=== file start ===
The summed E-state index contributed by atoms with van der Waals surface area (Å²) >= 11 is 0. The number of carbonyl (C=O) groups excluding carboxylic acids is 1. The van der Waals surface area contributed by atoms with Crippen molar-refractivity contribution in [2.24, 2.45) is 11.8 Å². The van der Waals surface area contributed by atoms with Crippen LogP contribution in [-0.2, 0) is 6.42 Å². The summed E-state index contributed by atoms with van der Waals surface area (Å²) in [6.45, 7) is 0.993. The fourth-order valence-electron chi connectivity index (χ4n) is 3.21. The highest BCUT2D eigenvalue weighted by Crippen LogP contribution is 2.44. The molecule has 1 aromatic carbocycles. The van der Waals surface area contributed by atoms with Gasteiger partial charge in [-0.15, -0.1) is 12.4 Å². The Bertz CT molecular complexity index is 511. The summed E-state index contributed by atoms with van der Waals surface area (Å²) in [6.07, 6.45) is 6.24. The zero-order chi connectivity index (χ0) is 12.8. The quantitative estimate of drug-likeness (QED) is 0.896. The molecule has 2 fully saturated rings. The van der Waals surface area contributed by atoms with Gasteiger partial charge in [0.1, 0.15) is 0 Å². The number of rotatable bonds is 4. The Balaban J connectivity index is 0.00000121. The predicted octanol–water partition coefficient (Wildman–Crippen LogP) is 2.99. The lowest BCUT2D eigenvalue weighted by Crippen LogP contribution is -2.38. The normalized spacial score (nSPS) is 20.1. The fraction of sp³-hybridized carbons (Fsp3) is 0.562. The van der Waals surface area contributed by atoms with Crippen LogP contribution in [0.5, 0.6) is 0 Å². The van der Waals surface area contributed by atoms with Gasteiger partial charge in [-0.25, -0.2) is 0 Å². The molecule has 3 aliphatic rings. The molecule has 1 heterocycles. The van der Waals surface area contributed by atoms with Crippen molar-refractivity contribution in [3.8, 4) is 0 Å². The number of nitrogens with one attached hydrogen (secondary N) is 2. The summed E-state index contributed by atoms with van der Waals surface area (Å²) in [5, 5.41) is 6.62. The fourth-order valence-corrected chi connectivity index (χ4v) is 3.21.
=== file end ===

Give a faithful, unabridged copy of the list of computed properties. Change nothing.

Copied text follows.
The summed E-state index contributed by atoms with van der Waals surface area (Å²) >= 11 is 0. The number of carbonyl (C=O) groups excluding carboxylic acids is 1. The van der Waals surface area contributed by atoms with Crippen molar-refractivity contribution in [2.24, 2.45) is 11.8 Å². The van der Waals surface area contributed by atoms with Crippen LogP contribution in [-0.2, 0) is 6.42 Å². The summed E-state index contributed by atoms with van der Waals surface area (Å²) in [6.45, 7) is 0.993. The fourth-order valence-electron chi connectivity index (χ4n) is 3.21. The highest BCUT2D eigenvalue weighted by Crippen LogP contribution is 2.44. The molecule has 1 aromatic carbocycles. The van der Waals surface area contributed by atoms with Gasteiger partial charge in [-0.15, -0.1) is 12.4 Å². The Bertz CT molecular complexity index is 511. The summed E-state index contributed by atoms with van der Waals surface area (Å²) in [6.07, 6.45) is 6.24. The zero-order chi connectivity index (χ0) is 12.8. The quantitative estimate of drug-likeness (QED) is 0.896. The molecule has 2 fully saturated rings. The van der Waals surface area contributed by atoms with Gasteiger partial charge in [0.1, 0.15) is 0 Å². The number of rotatable bonds is 4. The Balaban J connectivity index is 0.00000121. The predicted octanol–water partition coefficient (Wildman–Crippen LogP) is 2.99. The lowest BCUT2D eigenvalue weighted by Crippen LogP contribution is -2.38. The normalized spacial score (nSPS) is 20.1. The fraction of sp³-hybridized carbons (Fsp3) is 0.562. The van der Waals surface area contributed by atoms with Crippen LogP contribution in [0.5, 0.6) is 0 Å². The van der Waals surface area contributed by atoms with Gasteiger partial charge in [-0.25, -0.2) is 0 Å². The molecule has 3 aliphatic rings. The molecule has 1 heterocycles. The van der Waals surface area contributed by atoms with Crippen molar-refractivity contribution in [3.8, 4) is 0 Å². The number of nitrogens with one attached hydrogen (secondary N) is 2. The summed E-state index contributed by atoms with van der Waals surface area (Å²) in [5, 5.41) is 6.62. The fourth-order valence-corrected chi connectivity index (χ4v) is 3.21.